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Christopher Grabe, defendant in Islip dumping case, also accused of evading nearly $30,000 in income taxes

Christopher Grabe is expected to be arraigned on

Christopher Grabe is expected to be arraigned on Wednesday, March 11, 2015 on charges of failing to file true state income taxes, Suffolk County District Attorney Thomas Spota said. Credit: SCDA

One of the six men under indictment for illegal dumping in and around Islip Town was taken into custody Tuesday morning on tax evasion charges after a scheduled court appearance on the environmental accusations.

Christopher Grabe, of Islandia Recycling, is expected to be arraigned in Suffolk County criminal court in Central Islip Wednesday morning on charges of failing to file true state income taxes, a spokesman for Suffolk County District Attorney Thomas Spota said.

Grabe, 37, is accused of evading nearly $30,000 in income taxes to New York State, according to the district attorney's office. He will be arraigned on four felony counts: two D-class felonies of criminal tax fraud in the third degree; one E-class felony of criminal tax fraud in the fourth degree; and one E-class felony of offering a false instrument in the first degree for filing, according to the criminal complaint.

The complaint states that Grabe "with intent to evade payment of personal income tax . . . concealed and failed to report his true earnings" to the state for tax years 2011, 2012 and 2013.

In 2012, Grabe allegedly filed a state resident income tax return "which contained false information as to the total 'adjusted gross income' earned," the criminal complaint states, resulting in a "substantial understatement of income. "

From 2011 through 2013, Grabe failed to report about $476,281 of income to New York State, resulting in evasion of $28,922 in income taxes, according to the district attorney's office.

Grabe was handcuffed behind his back as he was led out of the criminal courthouse in Central Islip by two undercover officers around 11:30 a.m. When approached by a reporter, Grabe, who was put into the backseat of an unmarked SUV, declined to comment.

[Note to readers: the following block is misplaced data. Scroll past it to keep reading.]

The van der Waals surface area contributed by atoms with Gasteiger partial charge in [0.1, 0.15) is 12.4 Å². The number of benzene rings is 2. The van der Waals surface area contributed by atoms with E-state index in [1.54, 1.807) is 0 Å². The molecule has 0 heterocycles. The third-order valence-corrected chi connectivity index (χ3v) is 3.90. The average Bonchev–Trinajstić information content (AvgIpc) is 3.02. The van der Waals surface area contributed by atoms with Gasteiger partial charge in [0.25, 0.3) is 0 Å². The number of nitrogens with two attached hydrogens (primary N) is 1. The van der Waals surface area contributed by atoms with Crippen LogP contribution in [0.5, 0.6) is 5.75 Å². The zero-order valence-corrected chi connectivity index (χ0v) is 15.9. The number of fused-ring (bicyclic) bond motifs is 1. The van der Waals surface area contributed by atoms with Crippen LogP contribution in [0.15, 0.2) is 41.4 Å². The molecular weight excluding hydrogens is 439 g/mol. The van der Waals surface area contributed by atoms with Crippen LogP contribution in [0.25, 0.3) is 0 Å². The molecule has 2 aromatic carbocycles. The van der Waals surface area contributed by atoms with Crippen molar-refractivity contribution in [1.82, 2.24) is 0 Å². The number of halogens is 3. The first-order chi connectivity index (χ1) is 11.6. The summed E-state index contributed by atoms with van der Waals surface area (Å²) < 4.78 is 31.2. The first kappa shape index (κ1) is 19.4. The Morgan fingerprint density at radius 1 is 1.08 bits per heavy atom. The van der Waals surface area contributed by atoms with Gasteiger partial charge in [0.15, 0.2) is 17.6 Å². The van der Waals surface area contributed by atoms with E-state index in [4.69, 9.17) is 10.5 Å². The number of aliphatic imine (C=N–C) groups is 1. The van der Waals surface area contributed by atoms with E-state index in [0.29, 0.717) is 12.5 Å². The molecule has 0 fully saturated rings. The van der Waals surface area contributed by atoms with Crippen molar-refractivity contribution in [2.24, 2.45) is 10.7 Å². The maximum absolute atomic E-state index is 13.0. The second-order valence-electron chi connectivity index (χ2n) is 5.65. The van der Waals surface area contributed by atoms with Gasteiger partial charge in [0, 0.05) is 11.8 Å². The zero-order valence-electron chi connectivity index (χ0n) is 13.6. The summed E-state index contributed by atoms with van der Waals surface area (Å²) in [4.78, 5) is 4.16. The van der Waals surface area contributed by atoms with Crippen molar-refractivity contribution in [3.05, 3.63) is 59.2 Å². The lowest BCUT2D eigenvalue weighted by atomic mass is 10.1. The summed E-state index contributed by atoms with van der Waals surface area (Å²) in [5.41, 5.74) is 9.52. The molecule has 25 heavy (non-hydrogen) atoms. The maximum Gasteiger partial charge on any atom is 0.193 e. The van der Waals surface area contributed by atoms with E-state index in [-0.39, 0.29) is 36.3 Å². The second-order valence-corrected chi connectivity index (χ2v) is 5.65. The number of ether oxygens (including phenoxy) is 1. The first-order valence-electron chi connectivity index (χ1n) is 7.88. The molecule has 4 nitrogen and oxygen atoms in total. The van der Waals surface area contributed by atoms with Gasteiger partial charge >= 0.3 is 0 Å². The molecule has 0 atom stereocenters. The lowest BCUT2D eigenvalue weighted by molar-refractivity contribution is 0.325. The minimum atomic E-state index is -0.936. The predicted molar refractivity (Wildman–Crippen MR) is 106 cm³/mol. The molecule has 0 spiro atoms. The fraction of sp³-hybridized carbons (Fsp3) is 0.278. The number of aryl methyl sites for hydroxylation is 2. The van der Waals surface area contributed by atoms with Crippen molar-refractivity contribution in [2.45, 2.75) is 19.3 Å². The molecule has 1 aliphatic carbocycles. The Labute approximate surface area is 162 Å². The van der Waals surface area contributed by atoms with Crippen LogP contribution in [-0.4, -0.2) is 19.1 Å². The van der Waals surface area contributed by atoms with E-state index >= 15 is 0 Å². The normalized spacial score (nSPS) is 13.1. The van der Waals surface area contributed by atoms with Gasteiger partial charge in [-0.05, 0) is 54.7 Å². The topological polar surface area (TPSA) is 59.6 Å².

His attorney, Matt Tuohy, said Spota's office has been "aggressive" in the dumping case, and that prosecutors began looking into Grabe's financial records during that investigation, but his client "maintains his innocence 100 percent."

He said Grabe will plead not guilty to the new charges at arraignment Wednesday. "He believes these are collateral issues he's taken care of," Tuohy said. "He's saying he's innocent."

Grabe, along with Tom Datre Sr., his son Tom Datre Jr., four Datre companies, former Islip Town parks Commissioner Joseph J. Montuori Jr., his former secretary Brett A. Robinson, and Ron Cianciulli, owner of Atlas Asphalt, a Deer Park paving company, were all due in court Tuesday for conferencing with state Supreme Court Justice Fernando Camacho.

The six men and four companies were arraigned on Dec. 8 on a variety of charges related to the illegal dumping that left tens of thousands of tons of contaminated debris deposited across four sites in and around Islip -- including Islip Town-owned Roberto Clemente Park in Brentwood; a six-home subdivision in Islandia for veterans returning from the wars in Iraq and Afghanistan; a sensitive wetlands area on the Islip-Babylon town border; and a private 1-acre lot on Islip Avenue in Central Islip.

"The case is moving through the system in the ordinary way," said Kevin Kearon, attorney for Datre Jr. and his companies.

Andrew Campanelli, attorney for Datre Sr. and a family company, Daytree at Cortland Square, and Patrick O'Connell, attorney for Robinson, declined to comment.

A special grand jury convened by Spota in September has come to a close, sources said.

The grand jury also handed up a 492-count indictment on Datre Jr. and other Datre family members, including his mother, Clara Datre, a former Republican candidate for Islip Town supervisor, and his sister, Gia Gatien.

That case involves alleged grand larceny by their company, Daytree at Cortland Square, a scheme described by prosecutors as overbilling the Town of Islip in relation to contracts for post-Sandy cleanup work, as well as prevailing wage violations related to a tree-trimming contract with the town to illegally net the prominent, politically tied family about $250,000.


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